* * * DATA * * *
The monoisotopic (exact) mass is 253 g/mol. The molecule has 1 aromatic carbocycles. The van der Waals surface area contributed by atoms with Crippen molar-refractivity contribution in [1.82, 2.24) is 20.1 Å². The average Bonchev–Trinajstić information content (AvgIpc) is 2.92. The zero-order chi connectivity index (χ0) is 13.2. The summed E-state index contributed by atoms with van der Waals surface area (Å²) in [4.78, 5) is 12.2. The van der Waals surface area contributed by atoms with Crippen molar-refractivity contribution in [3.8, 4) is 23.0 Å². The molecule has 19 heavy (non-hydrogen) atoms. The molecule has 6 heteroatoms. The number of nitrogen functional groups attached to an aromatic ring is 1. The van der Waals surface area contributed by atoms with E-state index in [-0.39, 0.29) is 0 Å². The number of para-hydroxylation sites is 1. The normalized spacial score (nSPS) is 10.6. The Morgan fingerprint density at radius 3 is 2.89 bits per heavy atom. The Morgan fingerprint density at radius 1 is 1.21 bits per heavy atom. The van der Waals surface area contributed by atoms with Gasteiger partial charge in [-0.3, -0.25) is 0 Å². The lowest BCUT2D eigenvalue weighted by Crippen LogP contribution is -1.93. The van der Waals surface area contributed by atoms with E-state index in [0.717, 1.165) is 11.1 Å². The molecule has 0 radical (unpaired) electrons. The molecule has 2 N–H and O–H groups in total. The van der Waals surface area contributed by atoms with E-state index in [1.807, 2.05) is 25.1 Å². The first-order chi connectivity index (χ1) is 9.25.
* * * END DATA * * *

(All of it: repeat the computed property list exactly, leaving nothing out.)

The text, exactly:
The monoisotopic (exact) mass is 253 g/mol. The molecule has 1 aromatic carbocycles. The van der Waals surface area contributed by atoms with Crippen molar-refractivity contribution in [1.82, 2.24) is 20.1 Å². The average Bonchev–Trinajstić information content (AvgIpc) is 2.92. The zero-order chi connectivity index (χ0) is 13.2. The summed E-state index contributed by atoms with van der Waals surface area (Å²) in [4.78, 5) is 12.2. The van der Waals surface area contributed by atoms with Crippen molar-refractivity contribution in [3.8, 4) is 23.0 Å². The molecule has 19 heavy (non-hydrogen) atoms. The molecule has 6 heteroatoms. The number of nitrogen functional groups attached to an aromatic ring is 1. The van der Waals surface area contributed by atoms with E-state index in [-0.39, 0.29) is 0 Å². The number of para-hydroxylation sites is 1. The normalized spacial score (nSPS) is 10.6. The Morgan fingerprint density at radius 3 is 2.89 bits per heavy atom. The Morgan fingerprint density at radius 1 is 1.21 bits per heavy atom. The van der Waals surface area contributed by atoms with Gasteiger partial charge in [-0.3, -0.25) is 0 Å². The lowest BCUT2D eigenvalue weighted by Crippen LogP contribution is -1.93. The van der Waals surface area contributed by atoms with E-state index in [0.717, 1.165) is 11.1 Å². The molecule has 0 radical (unpaired) electrons. The molecule has 2 N–H and O–H groups in total. The van der Waals surface area contributed by atoms with E-state index in [1.807, 2.05) is 25.1 Å². The first-order chi connectivity index (χ1) is 9.25.